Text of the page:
Tag Archives | Science Fiction

Kite Boy, Hell Yeah

The 1957 movie The Invisible Boy – a sort-of sequel to 1956’s better-known Forbidden Planet – is available in its entirety on the Internet Archive (حفظه الله) to view for free. (Wait, how can it be a sequel when it obviously takes place centuries earlier? Well, the explanation is gestured at quickly, in passing; let your attention wander for a minute and you’ll miss it.)

This film can’t seem to decide whether it’s a drama or a comedy. Most of the time it’s a drama, indeed sometimes quite a dark one with, e.g., threats of death by slow torture for the child protagonist. But the unfazed attitude of the adults to Timmie’s accomplishments is bizarre and hilarious. This ten-year-old boy has just assembled, in a few minutes, a mysterious disassembled robot whose assembly has baffled multiple scientists? Ho-hum, go away, kid. And now he’s managed to make himself invisible? What an annoying prank; he’d better be visible by morning if he wants any breakfast! (No curiosity as to how he’s done either of these things.) And now the robot is violently interfering with the father’s attempts to discipline Timmie? Ha ha, oh well, here Timmie, have an apple. And one for you too, robot guy. (Because everyone knows robots love apples.)

Anyway, it’s not the classic that Forbidden Planet is, but it’s quite enjoyable. And some of the actors have fascinating faces.

Plato, Space Ranger

A new episode of my YouTube channel is up! This one focuses on the connection between philosophical thought experiments (from Plato’s Ring of Gyges to Judith Jarvis Thomson’s defense of abortion) and science-fiction (and fantasy) literature.

In related news, a combination of unexpected expenses (e.g., high medical co-pays for kidney stone surgeries, plus my car’s imminent need to have its electrical system serviced) and my reduced summer salary means that any support via my PayPal or Patreon would be especially timely and welcome.

Be Still My Beating Suit

One thing that every adaptation of Dune seems to get wrong: throughout the book series, the Fremen are always described as wearing robes covering their stillsuits. And a passage in God Emperor of Dune makes clear that “covering” means completely covering:

The grey slick of a stillsuit could be seen underneath, exposed to sunlight which no real Fremen would ever have let touch his stillsuit that way.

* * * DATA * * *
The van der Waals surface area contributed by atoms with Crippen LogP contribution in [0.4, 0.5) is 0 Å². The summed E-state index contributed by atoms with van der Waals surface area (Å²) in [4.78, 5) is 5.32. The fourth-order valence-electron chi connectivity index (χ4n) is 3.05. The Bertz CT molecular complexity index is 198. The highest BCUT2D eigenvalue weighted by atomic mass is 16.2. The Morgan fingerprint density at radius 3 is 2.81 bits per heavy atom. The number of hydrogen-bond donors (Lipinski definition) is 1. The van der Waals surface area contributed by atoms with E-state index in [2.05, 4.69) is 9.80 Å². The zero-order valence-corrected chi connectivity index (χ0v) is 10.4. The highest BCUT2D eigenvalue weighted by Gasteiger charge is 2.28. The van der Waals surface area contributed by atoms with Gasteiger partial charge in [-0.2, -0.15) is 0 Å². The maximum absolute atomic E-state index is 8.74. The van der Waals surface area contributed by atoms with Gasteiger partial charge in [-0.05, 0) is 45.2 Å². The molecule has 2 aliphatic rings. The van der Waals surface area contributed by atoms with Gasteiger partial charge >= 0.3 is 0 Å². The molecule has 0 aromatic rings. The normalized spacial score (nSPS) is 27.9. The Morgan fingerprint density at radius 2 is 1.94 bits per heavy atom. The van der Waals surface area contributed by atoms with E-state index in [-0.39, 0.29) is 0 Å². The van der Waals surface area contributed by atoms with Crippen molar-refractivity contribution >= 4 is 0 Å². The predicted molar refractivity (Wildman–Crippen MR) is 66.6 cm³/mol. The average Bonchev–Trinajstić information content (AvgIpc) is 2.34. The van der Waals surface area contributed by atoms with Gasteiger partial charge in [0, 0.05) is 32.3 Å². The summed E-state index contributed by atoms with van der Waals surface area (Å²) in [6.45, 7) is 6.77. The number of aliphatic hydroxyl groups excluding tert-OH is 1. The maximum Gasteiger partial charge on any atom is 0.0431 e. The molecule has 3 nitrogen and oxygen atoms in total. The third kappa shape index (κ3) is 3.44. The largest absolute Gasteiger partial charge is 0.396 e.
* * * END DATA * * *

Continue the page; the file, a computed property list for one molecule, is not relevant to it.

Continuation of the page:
In the 1984 adaptation, the Fremen wore no robes at all. In the 2000 adaptation, they usually wore robes, but seldom entirely covering their stillsuits. The upcoming 2020 adaptation looks like we’re getting exposed stillsuits once again.

Luke Island Blues

Rian Johnson has been either praised or blame, according to taste, for subverting, in The Last Jedi, the expectations raised by J. J. Abrams’ The Force Awakens.

In some respects the description is accurate – for example, in regard to Rey’s parentage, with Johnson subverting Abrams, and Abrams subsequently counter-subverting Johnson (like the humorous alternating-teacups-and-battlefleets round-robin mutual-hostility story that used to hang on the wall in the Chapel Hill Philosophy Department, and which I wish I could find online).

But one aspect that has been viewed as a subversion that I think is no such thing is Johnson’s treatment of Luke Skywalker. It wasn’t Johnson’s decision to have Luke hiding on a distant planet while the First Order was rising, his sister was fighting a desperate battle against it, and his nephew and former pupil was stalking around as a Vader wannabe. That was what Abrams established in TFA. If Rey had shown up and told Luke his sister and the galaxy needed him, and he had immediately replied, “oh, then I guess I’ll end my hermit-like existence and go fight the baddies,” it would have rendered inexplicable his not doing so long before Rey’s arrival.

The opening of TLJ¸ with Luke tossing the lightsabre over his shoulder and walking away, wasn’t a subversion of the final scene of TFA; it was pretty much the only continuation that made sense. If you wanted a more active role for Luke, blame Abrams, not Johnson.

Thursday’s Child

Theory: the character of Aurra Sing (as she appears in The Clone Wars, not as she appears in The Phantom Menace) was inspired by Paulina Porizkova’s character in Thursday.

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